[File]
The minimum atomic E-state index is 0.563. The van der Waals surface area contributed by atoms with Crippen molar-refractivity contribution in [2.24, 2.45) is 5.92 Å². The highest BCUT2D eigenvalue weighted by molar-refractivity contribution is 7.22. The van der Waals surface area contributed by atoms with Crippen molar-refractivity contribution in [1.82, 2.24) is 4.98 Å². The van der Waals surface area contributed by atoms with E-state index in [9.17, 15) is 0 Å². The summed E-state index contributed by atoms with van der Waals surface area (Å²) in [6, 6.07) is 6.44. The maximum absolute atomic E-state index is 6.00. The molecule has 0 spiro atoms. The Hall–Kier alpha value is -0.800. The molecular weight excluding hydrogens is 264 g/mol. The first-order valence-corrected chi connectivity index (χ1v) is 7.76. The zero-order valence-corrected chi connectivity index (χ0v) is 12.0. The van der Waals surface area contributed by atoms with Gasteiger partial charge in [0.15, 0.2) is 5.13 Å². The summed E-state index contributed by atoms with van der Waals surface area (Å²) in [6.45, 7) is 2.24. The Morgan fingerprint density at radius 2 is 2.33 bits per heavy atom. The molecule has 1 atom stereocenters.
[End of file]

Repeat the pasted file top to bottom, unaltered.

The minimum atomic E-state index is 0.563. The van der Waals surface area contributed by atoms with Crippen molar-refractivity contribution in [2.24, 2.45) is 5.92 Å². The highest BCUT2D eigenvalue weighted by molar-refractivity contribution is 7.22. The van der Waals surface area contributed by atoms with Crippen molar-refractivity contribution in [1.82, 2.24) is 4.98 Å². The van der Waals surface area contributed by atoms with E-state index in [9.17, 15) is 0 Å². The summed E-state index contributed by atoms with van der Waals surface area (Å²) in [6, 6.07) is 6.44. The maximum absolute atomic E-state index is 6.00. The molecule has 0 spiro atoms. The Hall–Kier alpha value is -0.800. The molecular weight excluding hydrogens is 264 g/mol. The first-order valence-corrected chi connectivity index (χ1v) is 7.76. The zero-order valence-corrected chi connectivity index (χ0v) is 12.0. The van der Waals surface area contributed by atoms with Gasteiger partial charge in [0.15, 0.2) is 5.13 Å². The summed E-state index contributed by atoms with van der Waals surface area (Å²) in [6.45, 7) is 2.24. The Morgan fingerprint density at radius 2 is 2.33 bits per heavy atom. The molecule has 1 atom stereocenters.